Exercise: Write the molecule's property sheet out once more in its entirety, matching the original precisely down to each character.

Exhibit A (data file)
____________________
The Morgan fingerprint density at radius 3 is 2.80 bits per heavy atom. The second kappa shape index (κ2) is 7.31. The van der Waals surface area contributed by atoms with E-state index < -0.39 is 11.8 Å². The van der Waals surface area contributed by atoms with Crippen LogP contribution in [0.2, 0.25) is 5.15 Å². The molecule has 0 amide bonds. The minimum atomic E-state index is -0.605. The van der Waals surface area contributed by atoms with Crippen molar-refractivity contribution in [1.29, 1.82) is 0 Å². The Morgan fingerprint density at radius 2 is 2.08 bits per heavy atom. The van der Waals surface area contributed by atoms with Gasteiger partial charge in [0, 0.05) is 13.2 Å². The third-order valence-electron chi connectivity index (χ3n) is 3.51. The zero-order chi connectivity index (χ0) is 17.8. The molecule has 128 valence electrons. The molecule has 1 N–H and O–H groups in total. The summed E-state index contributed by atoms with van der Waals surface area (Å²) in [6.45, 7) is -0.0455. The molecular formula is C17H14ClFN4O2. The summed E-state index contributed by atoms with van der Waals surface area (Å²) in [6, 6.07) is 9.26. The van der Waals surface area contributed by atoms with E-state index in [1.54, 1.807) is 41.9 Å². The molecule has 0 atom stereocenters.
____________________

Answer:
The Morgan fingerprint density at radius 3 is 2.80 bits per heavy atom. The second kappa shape index (κ2) is 7.31. The van der Waals surface area contributed by atoms with E-state index < -0.39 is 11.8 Å². The van der Waals surface area contributed by atoms with Crippen LogP contribution in [0.2, 0.25) is 5.15 Å². The molecule has 0 amide bonds. The minimum atomic E-state index is -0.605. The van der Waals surface area contributed by atoms with Crippen molar-refractivity contribution in [1.29, 1.82) is 0 Å². The Morgan fingerprint density at radius 2 is 2.08 bits per heavy atom. The van der Waals surface area contributed by atoms with Gasteiger partial charge in [0, 0.05) is 13.2 Å². The third-order valence-electron chi connectivity index (χ3n) is 3.51. The zero-order chi connectivity index (χ0) is 17.8. The molecule has 128 valence electrons. The molecule has 1 N–H and O–H groups in total. The summed E-state index contributed by atoms with van der Waals surface area (Å²) in [6.45, 7) is -0.0455. The molecular formula is C17H14ClFN4O2. The summed E-state index contributed by atoms with van der Waals surface area (Å²) in [6, 6.07) is 9.26. The van der Waals surface area contributed by atoms with E-state index in [1.54, 1.807) is 41.9 Å². The molecule has 0 atom stereocenters.